• Vision: A Healthy Texas

    Mission: To improve the health, safety, and well-being of Texans through good stewardship of public resources, and a focus on core public health functions.
  • Texas 211

DSHS Recommends Shots for Some Attending Spur May Day Event

News Feature
May 19, 2005

The Texas Department of State Health Services (DSHS) is advising anyone who ate ice cream at a May Day event in the Spur city park last Saturday that they may have been exposed to hepatitis A and should consider getting an immune globulin shot to prevent the viral illness.

DSHS officials said one member of a group serving the homemade ice cream later was diagnosed with hepatitis A infection.

Spur is in Dickens County. Several cases of hepatitis A have been confirmed in the county in recent weeks.

Immune globulin can provide temporary immunity to hepatitis A and is most effective if given within two weeks of exposure.

DSHS will provide free immune globulin shots from 9 a.m. to 8 p.m. on Monday and Tuesday, May 23 and 24. On Monday, the shots will be given in the Spur Elementary School Cafetorium, 800 N. Williams. On Tuesday, the shots will be given in the cafetorium from 9 a.m. to 1 p.m. and in the Spur High School Gym, 800 N. Calvert, from 1 p.m. to 8 p.m.

Those who have had hepatitis A, received immune globulin for hepatitis A in the past three months or received the hepatitis A vaccine do not need the immune globulin shot. Anyone who has been exposed to someone with hepatitis A in the past two weeks should consider getting the shot.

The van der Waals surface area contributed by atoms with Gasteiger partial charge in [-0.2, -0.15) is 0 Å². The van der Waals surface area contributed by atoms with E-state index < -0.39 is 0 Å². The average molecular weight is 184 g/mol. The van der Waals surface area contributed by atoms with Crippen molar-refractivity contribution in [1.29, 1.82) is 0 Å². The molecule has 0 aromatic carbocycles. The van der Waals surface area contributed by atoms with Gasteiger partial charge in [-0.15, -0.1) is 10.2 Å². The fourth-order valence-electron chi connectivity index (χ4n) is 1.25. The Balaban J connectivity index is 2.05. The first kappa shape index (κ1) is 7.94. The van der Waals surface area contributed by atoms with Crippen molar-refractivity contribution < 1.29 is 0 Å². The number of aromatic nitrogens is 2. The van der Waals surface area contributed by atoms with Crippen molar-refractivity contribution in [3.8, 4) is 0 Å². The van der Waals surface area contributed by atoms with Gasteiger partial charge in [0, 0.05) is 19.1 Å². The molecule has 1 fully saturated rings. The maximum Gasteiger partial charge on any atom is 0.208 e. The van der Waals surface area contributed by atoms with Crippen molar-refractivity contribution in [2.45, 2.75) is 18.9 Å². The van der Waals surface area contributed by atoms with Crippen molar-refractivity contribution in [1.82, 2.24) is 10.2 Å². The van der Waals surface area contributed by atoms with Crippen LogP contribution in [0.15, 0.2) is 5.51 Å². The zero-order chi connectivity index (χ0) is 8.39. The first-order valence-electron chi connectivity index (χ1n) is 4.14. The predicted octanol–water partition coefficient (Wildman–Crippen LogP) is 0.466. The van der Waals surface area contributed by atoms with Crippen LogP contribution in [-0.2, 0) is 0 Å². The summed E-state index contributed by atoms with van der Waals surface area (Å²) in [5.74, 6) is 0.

People may call the DSHS office in Lubbock, 806-767-0483, or their physicians to determine if they need the immune globulin shot or for more information.

Hepatitis A symptoms, which normally last a week or two, include fever, fatigue, loss of appetite, nausea, vomiting and abdominal discomfort. Jaundice, a yellowing of the skin and eyes, may occur a few days after symptoms appear. Young children with hepatitis A often have no symptoms. Anyone with symptoms of hepatitis A infection should contact a physician.

The illness is usually spread person-to-person through a fecal-oral transmission route. It may occur when a person eats food or drinks a beverage contaminated by someone with the virus. The incubation period, or time between exposure and the development of symptoms, is about 30 days but can be as short as 15 days and as long as 50 days.

Health officials say thorough hand washing after visits to the restroom, before touching food or drink and after changing a diaper is the best way to control the spread of hepatitis A.


(News media: for more information contact Diane McDonald, DSHS Region 1 Epidemiology Response Team, Lubbock, at 806-767-0483; or Doug McBride, DSHS Press Officer, Austin, 512-458-7524.)

Last updated November 19, 2010